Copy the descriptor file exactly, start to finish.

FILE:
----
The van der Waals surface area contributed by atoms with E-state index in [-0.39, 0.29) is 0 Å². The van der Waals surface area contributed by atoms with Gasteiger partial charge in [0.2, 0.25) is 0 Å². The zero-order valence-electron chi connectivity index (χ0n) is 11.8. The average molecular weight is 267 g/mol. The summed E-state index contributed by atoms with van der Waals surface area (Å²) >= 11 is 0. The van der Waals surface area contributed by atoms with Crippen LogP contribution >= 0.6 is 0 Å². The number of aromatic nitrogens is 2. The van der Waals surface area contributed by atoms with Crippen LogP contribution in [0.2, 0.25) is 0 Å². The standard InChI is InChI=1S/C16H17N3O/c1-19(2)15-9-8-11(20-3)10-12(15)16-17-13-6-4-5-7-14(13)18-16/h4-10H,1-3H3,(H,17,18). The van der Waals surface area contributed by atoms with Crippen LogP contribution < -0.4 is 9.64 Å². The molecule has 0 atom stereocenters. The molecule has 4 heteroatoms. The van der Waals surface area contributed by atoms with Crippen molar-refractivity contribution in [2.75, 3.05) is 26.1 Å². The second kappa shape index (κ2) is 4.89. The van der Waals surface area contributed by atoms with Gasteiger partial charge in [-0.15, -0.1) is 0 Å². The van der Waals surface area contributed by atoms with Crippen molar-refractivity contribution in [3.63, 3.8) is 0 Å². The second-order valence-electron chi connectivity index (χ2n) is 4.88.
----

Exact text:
The van der Waals surface area contributed by atoms with E-state index in [-0.39, 0.29) is 0 Å². The van der Waals surface area contributed by atoms with Gasteiger partial charge in [0.2, 0.25) is 0 Å². The zero-order valence-electron chi connectivity index (χ0n) is 11.8. The average molecular weight is 267 g/mol. The summed E-state index contributed by atoms with van der Waals surface area (Å²) >= 11 is 0. The van der Waals surface area contributed by atoms with Crippen LogP contribution >= 0.6 is 0 Å². The number of aromatic nitrogens is 2. The van der Waals surface area contributed by atoms with Crippen LogP contribution in [0.2, 0.25) is 0 Å². The standard InChI is InChI=1S/C16H17N3O/c1-19(2)15-9-8-11(20-3)10-12(15)16-17-13-6-4-5-7-14(13)18-16/h4-10H,1-3H3,(H,17,18). The van der Waals surface area contributed by atoms with Crippen LogP contribution < -0.4 is 9.64 Å². The molecule has 0 atom stereocenters. The molecule has 4 heteroatoms. The van der Waals surface area contributed by atoms with Crippen molar-refractivity contribution in [2.75, 3.05) is 26.1 Å². The second kappa shape index (κ2) is 4.89. The van der Waals surface area contributed by atoms with Gasteiger partial charge in [-0.15, -0.1) is 0 Å². The van der Waals surface area contributed by atoms with Crippen molar-refractivity contribution in [3.63, 3.8) is 0 Å². The second-order valence-electron chi connectivity index (χ2n) is 4.88.